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China Needs Trust Default as Lesson, Ex-Adviser Says

China needs to let investors in a troubled trust-investment product suffer losses to demonstrate the true risks and let interest rates reflect market forces, a former central bank adviser said.

“A controlled default is much better than no default,” economist Li Daokui said in an interview yesterday at the World Economic Forum in Davos, Switzerland, when asked if a product distributed by Industrial & Commercial Bank of China Ltd. should default. Putting a structure in place to let some of the investors take losses, “is also much better than uncontrolled default,” he said.

The first default of a trust product in at least a decade would shake investors’ faith in their implicit guarantees and spur outflows that may trigger a credit crunch, according to Bank of America Corp. ICBC Chairman Jiang Jianqing told CNBC the lender won’t compensate investors for losses tied to a 3 billion-yuan ($496 million) product distributed by the bank, and that the incident will be a lesson for investors on risks.

Controlled losses will let “future investors know that the trust products are not risk free,” said Li, a professor at Tsinghua University in Beijing who served as an academic member of the People’s Bank of China monetary policy committee from 2010 to 2012.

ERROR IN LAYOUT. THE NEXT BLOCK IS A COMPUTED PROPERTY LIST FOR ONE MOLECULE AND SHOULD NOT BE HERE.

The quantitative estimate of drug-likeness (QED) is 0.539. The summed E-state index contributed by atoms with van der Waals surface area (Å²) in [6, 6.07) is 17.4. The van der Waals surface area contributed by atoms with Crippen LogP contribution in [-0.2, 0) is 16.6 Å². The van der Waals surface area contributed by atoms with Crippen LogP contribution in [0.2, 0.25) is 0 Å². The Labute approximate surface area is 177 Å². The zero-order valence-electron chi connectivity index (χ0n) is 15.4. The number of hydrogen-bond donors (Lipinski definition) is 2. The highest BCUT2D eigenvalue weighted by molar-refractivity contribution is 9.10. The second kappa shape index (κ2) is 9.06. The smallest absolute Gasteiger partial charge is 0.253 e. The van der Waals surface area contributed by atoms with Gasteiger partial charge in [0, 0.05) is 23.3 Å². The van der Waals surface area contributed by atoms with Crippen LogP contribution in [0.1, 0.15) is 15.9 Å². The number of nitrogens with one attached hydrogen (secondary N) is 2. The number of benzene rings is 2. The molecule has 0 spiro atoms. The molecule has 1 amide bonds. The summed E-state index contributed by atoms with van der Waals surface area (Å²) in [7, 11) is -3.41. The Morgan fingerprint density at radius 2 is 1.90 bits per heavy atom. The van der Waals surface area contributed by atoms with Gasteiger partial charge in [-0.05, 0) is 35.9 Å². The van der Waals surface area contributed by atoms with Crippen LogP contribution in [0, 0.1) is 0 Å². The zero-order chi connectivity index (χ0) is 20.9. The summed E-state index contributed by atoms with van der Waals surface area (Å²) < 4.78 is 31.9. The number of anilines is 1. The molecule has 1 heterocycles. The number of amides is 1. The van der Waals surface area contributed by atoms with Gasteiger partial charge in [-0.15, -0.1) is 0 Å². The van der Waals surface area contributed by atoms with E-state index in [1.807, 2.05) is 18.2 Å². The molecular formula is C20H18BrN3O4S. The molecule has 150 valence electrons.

Trust defaults “will teach the future investors a very important lesson,” Li said. Even a small loss would be “still better than no loss,” he said.

Shadow Finance

Products like the ICBC-distributed Credit Equals Gold No. 1, which has a tenure of three years and boasted a 10 percent annual return for investors, have mushroomed in China as part of a surge in shadow finance outside the traditional banking system. Payment on Credit Equals Gold No. 1 is due Jan. 31.

Assets managed by China’s 67 trusts soared 60 percent to $1.67 trillion in the 12 months ended September, according to the China Trustee Association, even as policy makers sought to curb money flows outside the formal banking system.

Li said China this year will probably allow one or two, or even as many as five, trust-product defaults to serve as warnings to domestic investors.

“Without defaults, the interest-rate setting is not complete, not market-based,” Li said. “Only with defaults the market can teach investors the lesson.”

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